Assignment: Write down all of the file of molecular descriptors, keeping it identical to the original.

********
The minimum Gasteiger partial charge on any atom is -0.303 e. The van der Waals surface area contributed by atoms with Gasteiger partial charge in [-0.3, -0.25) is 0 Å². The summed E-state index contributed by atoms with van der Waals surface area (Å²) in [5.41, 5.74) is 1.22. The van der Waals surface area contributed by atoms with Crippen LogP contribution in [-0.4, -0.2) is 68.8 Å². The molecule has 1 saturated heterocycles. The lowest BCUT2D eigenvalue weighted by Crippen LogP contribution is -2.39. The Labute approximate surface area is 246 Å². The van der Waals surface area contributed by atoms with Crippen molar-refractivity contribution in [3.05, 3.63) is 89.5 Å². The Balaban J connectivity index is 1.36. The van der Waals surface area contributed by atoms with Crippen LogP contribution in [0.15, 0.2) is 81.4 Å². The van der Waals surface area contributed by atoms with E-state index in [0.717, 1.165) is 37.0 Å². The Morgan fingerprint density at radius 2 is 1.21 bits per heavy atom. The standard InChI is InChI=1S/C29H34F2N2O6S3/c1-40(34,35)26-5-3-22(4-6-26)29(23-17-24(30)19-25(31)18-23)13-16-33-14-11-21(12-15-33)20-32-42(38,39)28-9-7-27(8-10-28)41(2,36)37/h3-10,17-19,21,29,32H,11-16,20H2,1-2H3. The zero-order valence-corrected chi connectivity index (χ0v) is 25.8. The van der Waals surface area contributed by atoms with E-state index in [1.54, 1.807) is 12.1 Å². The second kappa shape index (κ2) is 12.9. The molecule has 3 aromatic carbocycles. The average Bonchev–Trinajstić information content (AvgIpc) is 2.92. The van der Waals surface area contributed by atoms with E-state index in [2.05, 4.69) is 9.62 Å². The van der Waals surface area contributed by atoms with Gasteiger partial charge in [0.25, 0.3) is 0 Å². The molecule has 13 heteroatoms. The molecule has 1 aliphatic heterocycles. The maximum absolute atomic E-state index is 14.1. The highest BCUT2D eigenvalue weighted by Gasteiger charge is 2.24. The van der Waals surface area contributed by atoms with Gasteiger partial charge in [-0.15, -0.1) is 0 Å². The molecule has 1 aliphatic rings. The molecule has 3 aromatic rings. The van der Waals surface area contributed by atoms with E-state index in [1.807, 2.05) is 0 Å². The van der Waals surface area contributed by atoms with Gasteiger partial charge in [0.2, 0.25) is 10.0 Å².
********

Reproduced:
The minimum Gasteiger partial charge on any atom is -0.303 e. The van der Waals surface area contributed by atoms with Gasteiger partial charge in [-0.3, -0.25) is 0 Å². The summed E-state index contributed by atoms with van der Waals surface area (Å²) in [5.41, 5.74) is 1.22. The van der Waals surface area contributed by atoms with Crippen LogP contribution in [-0.4, -0.2) is 68.8 Å². The molecule has 1 saturated heterocycles. The lowest BCUT2D eigenvalue weighted by Crippen LogP contribution is -2.39. The Labute approximate surface area is 246 Å². The van der Waals surface area contributed by atoms with Crippen molar-refractivity contribution in [3.05, 3.63) is 89.5 Å². The Balaban J connectivity index is 1.36. The van der Waals surface area contributed by atoms with Crippen LogP contribution in [0.15, 0.2) is 81.4 Å². The van der Waals surface area contributed by atoms with E-state index in [0.717, 1.165) is 37.0 Å². The Morgan fingerprint density at radius 2 is 1.21 bits per heavy atom. The standard InChI is InChI=1S/C29H34F2N2O6S3/c1-40(34,35)26-5-3-22(4-6-26)29(23-17-24(30)19-25(31)18-23)13-16-33-14-11-21(12-15-33)20-32-42(38,39)28-9-7-27(8-10-28)41(2,36)37/h3-10,17-19,21,29,32H,11-16,20H2,1-2H3. The zero-order valence-corrected chi connectivity index (χ0v) is 25.8. The van der Waals surface area contributed by atoms with E-state index in [1.54, 1.807) is 12.1 Å². The second kappa shape index (κ2) is 12.9. The molecule has 3 aromatic carbocycles. The average Bonchev–Trinajstić information content (AvgIpc) is 2.92. The van der Waals surface area contributed by atoms with E-state index in [2.05, 4.69) is 9.62 Å². The van der Waals surface area contributed by atoms with Gasteiger partial charge in [0.25, 0.3) is 0 Å². The molecule has 13 heteroatoms. The molecule has 1 aliphatic heterocycles. The maximum absolute atomic E-state index is 14.1. The highest BCUT2D eigenvalue weighted by Gasteiger charge is 2.24. The van der Waals surface area contributed by atoms with Gasteiger partial charge in [-0.15, -0.1) is 0 Å². The molecule has 1 aliphatic rings. The molecule has 3 aromatic rings. The van der Waals surface area contributed by atoms with E-state index in [1.807, 2.05) is 0 Å². The van der Waals surface area contributed by atoms with Gasteiger partial charge in [0.2, 0.25) is 10.0 Å².